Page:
It’s true, over the years; I have glorified Thanksgiving all out of proportion. I am sure the Thanksgivings of my youth were hectic, slightly compromised meals that were really just a prelude to football. But in my mind, I still associate it with one of the few times we kids sat in the sacred dining room! This room held special powers in my childhood brain. We would always be happy, well-fed, and well-dressed. Now I am not saying food was ever withheld from the young Sup!, or we were in any way mistreated during our daily family meals. But we could be together when we ate at the “big table” in a way we never could when dinner competed with the Brady Bunch, homework, and kick-the-can.
Now I am sure I am not alone in making these attachments. As Americans we have very strict guidelines about the Thanksgiving meal. These guidelines developed in childhood, so they are rock solid! You can try to be nouveau about the whole thing and serve sushi or some other of your other favorite foods. But deep inside you… somewhere, you know it’s just wrong.

cranberries baked in cognacI’ll allow that there is some wiggle room regarding the menu. But you know, it really must include turkey…and turkey requires cranberries. The meal itself is usually quite rich by most people’s day-to-day eating habits. So you really must have that sweet-tart, bright note of acidity to punctuate all that rich unctuousness.

So the first of my recipes is a fairly traditional rendition of baked cranberries. Baked berries of all kinds really benefit from a nice shot of booze! So go ahead and experiement with different liquors: Cranberries and Port, Cranberries with Cabernet, orange zest, and star anise, or an elegant Cranberries and Cognac as I have in the attached video. Click  here or on the screen grab above to watch video.

Cranberries and Cognac serves 10 Click here for a printable recipe

  • 12 oz fresh cranberries
  • 2 c sugar
  • 1 orange, zest only
  • 1⁄3 c cognac

1. Rinse and drain the cranberries, discarding any bruised ones. Mix all the ingredients together very well in a bowl.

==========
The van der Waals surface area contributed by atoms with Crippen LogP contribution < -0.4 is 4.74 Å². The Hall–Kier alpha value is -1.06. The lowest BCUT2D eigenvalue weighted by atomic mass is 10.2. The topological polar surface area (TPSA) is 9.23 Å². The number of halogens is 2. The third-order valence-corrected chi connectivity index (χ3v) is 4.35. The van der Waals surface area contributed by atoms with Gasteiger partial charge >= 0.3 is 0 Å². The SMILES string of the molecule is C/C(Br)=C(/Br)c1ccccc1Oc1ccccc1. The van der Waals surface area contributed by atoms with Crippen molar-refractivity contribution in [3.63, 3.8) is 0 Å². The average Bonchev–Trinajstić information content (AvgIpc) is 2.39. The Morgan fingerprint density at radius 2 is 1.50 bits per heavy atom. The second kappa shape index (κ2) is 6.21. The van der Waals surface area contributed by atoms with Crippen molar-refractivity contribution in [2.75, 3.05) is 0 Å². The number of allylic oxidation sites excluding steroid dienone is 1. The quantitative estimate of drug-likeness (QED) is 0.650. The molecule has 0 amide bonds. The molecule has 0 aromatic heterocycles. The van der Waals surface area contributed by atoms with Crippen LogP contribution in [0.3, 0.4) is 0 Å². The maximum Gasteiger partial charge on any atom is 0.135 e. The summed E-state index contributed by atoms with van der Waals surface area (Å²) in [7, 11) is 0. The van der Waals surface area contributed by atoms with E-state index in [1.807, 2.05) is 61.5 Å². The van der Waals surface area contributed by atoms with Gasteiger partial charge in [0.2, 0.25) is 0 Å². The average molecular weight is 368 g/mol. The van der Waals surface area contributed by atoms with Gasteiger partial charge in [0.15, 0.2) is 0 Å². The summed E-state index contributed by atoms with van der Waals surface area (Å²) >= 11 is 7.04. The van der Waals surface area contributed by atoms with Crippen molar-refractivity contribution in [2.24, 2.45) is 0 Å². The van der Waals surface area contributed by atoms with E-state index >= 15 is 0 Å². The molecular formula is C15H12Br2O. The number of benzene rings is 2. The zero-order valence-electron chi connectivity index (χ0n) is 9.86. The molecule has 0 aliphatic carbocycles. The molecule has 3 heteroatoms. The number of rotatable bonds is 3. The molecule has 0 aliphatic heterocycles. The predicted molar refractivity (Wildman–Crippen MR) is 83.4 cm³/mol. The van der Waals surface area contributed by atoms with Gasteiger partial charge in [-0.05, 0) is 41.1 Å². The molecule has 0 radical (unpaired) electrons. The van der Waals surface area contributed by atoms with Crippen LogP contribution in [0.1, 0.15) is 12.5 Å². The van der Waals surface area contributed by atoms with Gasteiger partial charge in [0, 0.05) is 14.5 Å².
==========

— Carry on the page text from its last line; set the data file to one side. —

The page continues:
2. Pour the mixture into a baking dish
3. Bake uncovered for 1 hour 20 mins, stirring often to assure that all the sugar has dissolved.
4. Remove from oven and let cool completely.
5. Refrigerate overnight or up to 5 days

cranberries with dried fruitFor my second recipe I want to take all that you expect from a nice Holiday cranberry sauce and tweak it just a little. However, I am going to start out slow in this week of Thanksgiving double-takes. I don’t want to frighten anyone too much– just yet! There is plenty of time for that.

So I offer a recipe with a twist on the holiday classic cranberry sauce. I have added dried persimmons and some Chinese 5 powder spice for an faintly Asian infused cranberry sauce. If you cannot find dried persimmons, rest assured any dried fruit will suffice. I think the dried fruit adds a wonderful chewy texture, which seems like an added benefit to the Holiday plate.

So there you have it. One Thanksgiving staple presented two ways. Personally I have not decided yet which version will find a seat at my Holiday table.

Cranberry Sauce with Dried Persimmons serves 10 Click here for a printable recipe
  • 12 oz bag fresh or frozen cranberries
  • 1 c dried persimmons, cut into bite sized pieces
  • 1⁄2 c sugar
  • 1⁄2 c dry red wine
  • 1 t chinese 5 spice powder

cranberries wih dried persimmonsIn a small sauce pan combine all the ingredients.

Cook over medium low heat until most of the cranberries have burst, stirring often (about 20 minutes.

Transfer the sauce to a small bowl. Let thenm cool completely. Cover and refrigerate up to 5 days. Let stand at room temperature about 30 minutes before serving.


Greg Henry